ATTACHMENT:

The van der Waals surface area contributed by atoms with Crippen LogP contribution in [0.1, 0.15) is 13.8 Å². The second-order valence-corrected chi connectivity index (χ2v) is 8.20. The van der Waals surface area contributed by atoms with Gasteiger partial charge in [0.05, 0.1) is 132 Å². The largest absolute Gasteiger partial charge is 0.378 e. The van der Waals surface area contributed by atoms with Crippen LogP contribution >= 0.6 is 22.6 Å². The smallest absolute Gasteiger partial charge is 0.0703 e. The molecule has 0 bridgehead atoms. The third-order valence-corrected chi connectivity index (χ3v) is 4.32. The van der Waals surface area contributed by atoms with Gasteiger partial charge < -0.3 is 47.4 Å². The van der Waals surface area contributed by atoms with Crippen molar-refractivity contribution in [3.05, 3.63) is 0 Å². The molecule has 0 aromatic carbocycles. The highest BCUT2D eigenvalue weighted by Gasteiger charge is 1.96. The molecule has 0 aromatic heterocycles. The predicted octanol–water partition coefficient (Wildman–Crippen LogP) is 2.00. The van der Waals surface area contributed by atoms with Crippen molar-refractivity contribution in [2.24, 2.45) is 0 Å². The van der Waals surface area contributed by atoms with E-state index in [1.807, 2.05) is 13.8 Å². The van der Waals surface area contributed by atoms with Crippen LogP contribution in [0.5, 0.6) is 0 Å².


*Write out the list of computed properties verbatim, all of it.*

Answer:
The van der Waals surface area contributed by atoms with Crippen LogP contribution in [0.1, 0.15) is 13.8 Å². The second-order valence-corrected chi connectivity index (χ2v) is 8.20. The van der Waals surface area contributed by atoms with Gasteiger partial charge in [0.05, 0.1) is 132 Å². The largest absolute Gasteiger partial charge is 0.378 e. The van der Waals surface area contributed by atoms with Crippen LogP contribution >= 0.6 is 22.6 Å². The smallest absolute Gasteiger partial charge is 0.0703 e. The molecule has 0 bridgehead atoms. The third-order valence-corrected chi connectivity index (χ3v) is 4.32. The van der Waals surface area contributed by atoms with Gasteiger partial charge < -0.3 is 47.4 Å². The van der Waals surface area contributed by atoms with Crippen molar-refractivity contribution in [3.05, 3.63) is 0 Å². The molecule has 0 aromatic carbocycles. The highest BCUT2D eigenvalue weighted by Gasteiger charge is 1.96. The molecule has 0 aromatic heterocycles. The predicted octanol–water partition coefficient (Wildman–Crippen LogP) is 2.00. The van der Waals surface area contributed by atoms with Crippen molar-refractivity contribution in [2.24, 2.45) is 0 Å². The van der Waals surface area contributed by atoms with E-state index in [1.807, 2.05) is 13.8 Å². The van der Waals surface area contributed by atoms with Crippen LogP contribution in [0.5, 0.6) is 0 Å².